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am interested in the question of the value of CE although I acknowledge that I
and very likely no one else is going to do anything to change the CE
requirements for psychologists.
We, I believe, must, as scientists (at least as consumers of empirical evidence), acknowledge the meaning of the present lack of evidence about the benefits of CE. We must acknowledge, if we are to have integrity, that we give, take, and require CE units on faith alone. It may, in fact, be even worse. We may do it despite the evidence.
In the November 1999 American Psychologist, was reprinted Leonard Bickman's address to the APA convention, when he received the Award for Distinguished Contribution to Research in Public Policy. It was entitled "Practice makes perfect and other myths about mental health services." Myth # 3 (of 6) was entitled "Continuing education improves the effectiveness of clinicians"
In a thorough search of the literature in psychology "I found greater than 1, 000 titles relevant to continuing education and mental health providers. Although there are three studies indicating continuing education can change clinicians' knowledge, they do not evaluate whether that knowledge affects providers "clinical behavior or clients" outcomes [ citations omitted]. One [other] experimental study found no significant differences in clients' outcomes, even though the clinicians in the experimental group reported greater improvements for their clients [citation omitted]. In conclusion, although the medical literature suggests that continuing education improves clinician proficiency and client outcomes, the mental health literature offers little evidence of continuing education's effectiveness."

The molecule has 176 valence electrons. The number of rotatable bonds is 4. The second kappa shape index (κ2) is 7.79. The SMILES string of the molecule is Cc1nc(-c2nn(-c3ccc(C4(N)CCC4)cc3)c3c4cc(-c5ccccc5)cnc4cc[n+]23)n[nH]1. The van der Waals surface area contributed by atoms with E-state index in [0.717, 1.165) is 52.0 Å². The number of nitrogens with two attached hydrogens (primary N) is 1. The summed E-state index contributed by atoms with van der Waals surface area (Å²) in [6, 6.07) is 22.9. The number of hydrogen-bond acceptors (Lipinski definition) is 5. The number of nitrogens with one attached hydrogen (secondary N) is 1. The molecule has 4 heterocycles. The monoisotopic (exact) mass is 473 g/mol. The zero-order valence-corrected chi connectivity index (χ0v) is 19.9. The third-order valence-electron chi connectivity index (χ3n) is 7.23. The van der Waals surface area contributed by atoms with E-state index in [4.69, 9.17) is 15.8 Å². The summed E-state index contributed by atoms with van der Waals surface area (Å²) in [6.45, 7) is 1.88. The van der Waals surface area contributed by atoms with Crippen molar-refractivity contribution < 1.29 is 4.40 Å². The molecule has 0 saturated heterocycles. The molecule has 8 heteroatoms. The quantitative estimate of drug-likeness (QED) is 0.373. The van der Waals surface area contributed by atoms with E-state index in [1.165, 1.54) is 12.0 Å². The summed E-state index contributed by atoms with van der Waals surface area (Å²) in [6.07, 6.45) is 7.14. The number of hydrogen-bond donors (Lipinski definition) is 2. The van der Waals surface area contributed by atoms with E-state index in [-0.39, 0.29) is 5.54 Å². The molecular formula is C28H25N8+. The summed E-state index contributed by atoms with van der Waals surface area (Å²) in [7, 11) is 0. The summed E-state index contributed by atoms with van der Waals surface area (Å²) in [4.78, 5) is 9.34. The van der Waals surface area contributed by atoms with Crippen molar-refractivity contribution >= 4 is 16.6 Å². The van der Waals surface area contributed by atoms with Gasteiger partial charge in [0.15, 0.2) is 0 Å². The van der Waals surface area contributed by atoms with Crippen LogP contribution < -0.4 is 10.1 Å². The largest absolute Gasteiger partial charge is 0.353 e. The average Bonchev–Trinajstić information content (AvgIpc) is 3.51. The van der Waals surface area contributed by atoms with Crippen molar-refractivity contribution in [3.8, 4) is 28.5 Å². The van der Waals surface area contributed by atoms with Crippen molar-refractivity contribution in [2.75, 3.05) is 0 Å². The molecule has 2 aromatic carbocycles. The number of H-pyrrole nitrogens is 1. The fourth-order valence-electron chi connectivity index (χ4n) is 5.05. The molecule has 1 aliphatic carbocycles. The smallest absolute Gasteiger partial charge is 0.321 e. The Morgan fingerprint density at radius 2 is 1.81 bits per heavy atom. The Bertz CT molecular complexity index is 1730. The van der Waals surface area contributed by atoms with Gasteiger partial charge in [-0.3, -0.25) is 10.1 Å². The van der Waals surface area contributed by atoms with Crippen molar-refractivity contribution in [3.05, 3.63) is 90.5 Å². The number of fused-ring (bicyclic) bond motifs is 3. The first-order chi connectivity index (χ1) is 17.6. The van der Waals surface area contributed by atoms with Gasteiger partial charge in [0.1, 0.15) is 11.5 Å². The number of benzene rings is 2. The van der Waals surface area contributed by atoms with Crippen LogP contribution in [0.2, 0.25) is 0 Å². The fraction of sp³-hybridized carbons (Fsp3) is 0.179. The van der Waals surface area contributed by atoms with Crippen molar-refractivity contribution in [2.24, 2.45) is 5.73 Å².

Can we all agree that:
Effectiveness is to be evaluated in improved clinician proficiency.
There is an absence of evidence for the effectiveness of the current kind of CE.
Our actions should be based on empirical evidence and therefore
No CE of the present type should be required, and, if we are to consistent:
We should all refuse to take CE of the present type.
We should challenge our licensing boards to demonstrate its value before requiring it.
We should petition APA to abandon approving the current type of CE .
Only CE efforts of demonstrated effectiveness should receive the imprimatur of APA.
Am I going to do this? No. I
am not but I will not pretend that CE is more than ritual to support the guild
and not improve the breed or benefit the client.
I am sorry, as a long time APA member and because I am proud to be a psychologist, that this whole CE business is one more failing of my organization to show scientific and organizational integrity.
This essay is reprinted by permission of the author, who holds the copyright, and the website of the Division of Independent Practice (42) of the American Psychological Association.
Dr. Zuckerman lives and consults in rural Pennsylvania. He is the author of The Clinician's Thesaurus and The Paper Office in his series of practical tools for clinicians called The Clinicians' ToolBox from Guilford Press of New York. He can be reached at email@example.com
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